Why should we use bed sheets

Washing sheets: 6 mistakes we all make

Washing clothes always looked so easy at Grandma's. You throw a few items into the drum, add a little detergent, select a program and you're done: The result is soft, well-smelling, crease-free and clean laundry. With Grandma, however, it only looked so easy because the woman is a real professional and has acquired valuable knowledge and tricks through years of experience!

But you have to get there first and, over time, learn what deficits you have yourself. If the laundry stinks after washing, if your favorite items fade or become hard, it is mostly our own fault. You can also go astonishingly wrong with the washing of bed linen. So that you don't have to make every mistake yourself, we'll tell you what can go wrong and how to do it right.

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Video by Jane Schmitt

Mistake # 1: washing too hot

When it comes to bed linen, the rumor persists that it should be washed at least at 60 degrees. Otherwise not all germs would be killed. This is considered out of date. Modern washing machines manage to clean the laundry completely even at low temperatures. First and foremost, it depends on the material at how many degrees bed linen can be washed. Color or pattern also play a role.

At how many degrees should you wash bed linen?

For colored or patterned bed linen, 40 degrees are recommended to protect the colors and patterns. If you sweat heavily at night, you can also add a disinfectant to your laundry (order here from Amazon) * so that all germs are really eliminated despite the low washing temperature.
White bed linen does not necessarily have to be cooked either. With a heavy-duty detergent, white laundry will be clean even at 40 degrees.

A look at the label reveals whether the bed linen can also be washed at 60 degrees. Most often this is the case with terrycloth, beaver, linen, cotton and many microfibers. Satin, seersucker and silk, on the other hand, must not be washed with hot water.

At temperatures above 90 degrees, laundry does not actually have to be washed at all. Even if you could, this would put a lot of strain on the material. For the sake of the environment, your wallet and the durability of the fabric, you should avoid hot laundry. Germs and bacteria usually die at over 60 degrees.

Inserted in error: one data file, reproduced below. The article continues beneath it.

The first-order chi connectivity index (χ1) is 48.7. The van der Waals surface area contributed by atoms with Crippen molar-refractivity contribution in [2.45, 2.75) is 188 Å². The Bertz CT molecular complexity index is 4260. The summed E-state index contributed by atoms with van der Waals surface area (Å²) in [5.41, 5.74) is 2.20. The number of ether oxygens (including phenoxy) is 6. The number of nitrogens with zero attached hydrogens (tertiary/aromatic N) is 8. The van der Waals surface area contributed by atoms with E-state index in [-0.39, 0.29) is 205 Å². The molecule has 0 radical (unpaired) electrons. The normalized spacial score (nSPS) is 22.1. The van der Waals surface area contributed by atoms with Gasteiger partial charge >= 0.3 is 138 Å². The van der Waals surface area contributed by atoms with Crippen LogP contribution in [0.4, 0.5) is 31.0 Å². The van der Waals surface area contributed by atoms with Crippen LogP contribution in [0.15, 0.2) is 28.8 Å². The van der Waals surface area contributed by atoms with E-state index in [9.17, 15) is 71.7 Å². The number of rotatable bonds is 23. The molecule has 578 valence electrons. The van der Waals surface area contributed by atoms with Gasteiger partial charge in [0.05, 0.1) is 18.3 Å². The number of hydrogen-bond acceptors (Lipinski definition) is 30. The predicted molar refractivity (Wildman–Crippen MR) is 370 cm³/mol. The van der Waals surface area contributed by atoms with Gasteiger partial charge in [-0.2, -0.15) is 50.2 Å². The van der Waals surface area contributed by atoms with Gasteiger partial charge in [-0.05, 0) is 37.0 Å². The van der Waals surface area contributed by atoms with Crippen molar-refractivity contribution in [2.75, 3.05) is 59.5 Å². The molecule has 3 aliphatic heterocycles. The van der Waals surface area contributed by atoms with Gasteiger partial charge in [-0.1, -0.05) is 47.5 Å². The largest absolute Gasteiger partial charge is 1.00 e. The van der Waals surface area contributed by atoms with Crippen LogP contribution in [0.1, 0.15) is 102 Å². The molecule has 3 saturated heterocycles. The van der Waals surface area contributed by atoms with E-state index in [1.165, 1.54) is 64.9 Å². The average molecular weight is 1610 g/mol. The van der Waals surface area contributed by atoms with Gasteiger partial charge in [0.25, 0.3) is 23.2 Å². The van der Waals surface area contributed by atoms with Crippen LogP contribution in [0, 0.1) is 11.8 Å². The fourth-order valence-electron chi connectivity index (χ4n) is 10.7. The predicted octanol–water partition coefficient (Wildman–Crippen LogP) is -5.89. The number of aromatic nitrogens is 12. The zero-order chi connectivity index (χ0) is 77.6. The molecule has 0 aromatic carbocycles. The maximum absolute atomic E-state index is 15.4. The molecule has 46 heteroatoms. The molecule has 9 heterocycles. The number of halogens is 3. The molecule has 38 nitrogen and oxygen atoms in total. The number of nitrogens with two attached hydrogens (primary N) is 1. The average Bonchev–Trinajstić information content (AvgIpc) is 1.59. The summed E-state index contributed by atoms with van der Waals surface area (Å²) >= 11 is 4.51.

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Mistake # 2: Wash too infrequently

Bed linen is quickly forgotten, and this fabric comes into contact with our skin for around eight hours every day. Since we lose body fluids, hair and flakes of skin at night, bed linen is quickly soiled. Our body heat and night sweats also create a warm, humid climate that creates ideal conditions for bacteria and germs. Mites can then also spread and trigger allergies in us.

How often should one change the bed linen?

In general, it is recommended that bed linen be changed every two weeks. But for many of us this recommendation does not apply at all. There are some cases in which the bed linen should be changed every week (!):

  • When pets sleep with you in bed.
  • When you sweat profusely.
  • When you are sick or have just recovered.
  • If you have a house dust allergy.
  • When the bedding is used in a baby cot.
  • If you smoke yourself, or if you are frequently in a smoky environment.
  • If you work in the restaurant business.
  • When you sleep naked.

Ultimately, of course, everyone decides how often the bed linen is washed according to their own preferences. However, these points help as a guide.

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Mistake # 3: Using the wrong detergent